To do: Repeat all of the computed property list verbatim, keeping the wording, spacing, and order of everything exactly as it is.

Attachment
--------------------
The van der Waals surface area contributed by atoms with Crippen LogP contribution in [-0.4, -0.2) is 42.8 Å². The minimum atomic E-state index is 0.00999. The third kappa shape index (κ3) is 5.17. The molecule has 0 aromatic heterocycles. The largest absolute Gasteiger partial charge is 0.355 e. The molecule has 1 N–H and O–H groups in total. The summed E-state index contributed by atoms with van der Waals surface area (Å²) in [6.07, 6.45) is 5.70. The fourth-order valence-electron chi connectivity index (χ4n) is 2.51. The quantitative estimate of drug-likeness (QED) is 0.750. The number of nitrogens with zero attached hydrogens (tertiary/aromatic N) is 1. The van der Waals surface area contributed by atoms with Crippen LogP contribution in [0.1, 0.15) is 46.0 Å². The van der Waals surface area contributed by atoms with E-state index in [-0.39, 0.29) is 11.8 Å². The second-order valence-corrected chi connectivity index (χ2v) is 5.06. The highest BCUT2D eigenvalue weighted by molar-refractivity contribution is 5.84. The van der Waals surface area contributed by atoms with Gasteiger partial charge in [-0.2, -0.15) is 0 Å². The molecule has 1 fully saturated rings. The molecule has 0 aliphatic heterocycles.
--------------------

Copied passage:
The van der Waals surface area contributed by atoms with Crippen LogP contribution in [-0.4, -0.2) is 42.8 Å². The minimum atomic E-state index is 0.00999. The third kappa shape index (κ3) is 5.17. The molecule has 0 aromatic heterocycles. The largest absolute Gasteiger partial charge is 0.355 e. The molecule has 1 N–H and O–H groups in total. The summed E-state index contributed by atoms with van der Waals surface area (Å²) in [6.07, 6.45) is 5.70. The fourth-order valence-electron chi connectivity index (χ4n) is 2.51. The quantitative estimate of drug-likeness (QED) is 0.750. The number of nitrogens with zero attached hydrogens (tertiary/aromatic N) is 1. The van der Waals surface area contributed by atoms with Crippen LogP contribution in [0.1, 0.15) is 46.0 Å². The van der Waals surface area contributed by atoms with E-state index in [-0.39, 0.29) is 11.8 Å². The second-order valence-corrected chi connectivity index (χ2v) is 5.06. The highest BCUT2D eigenvalue weighted by molar-refractivity contribution is 5.84. The van der Waals surface area contributed by atoms with Gasteiger partial charge in [-0.2, -0.15) is 0 Å². The molecule has 1 fully saturated rings. The molecule has 0 aliphatic heterocycles.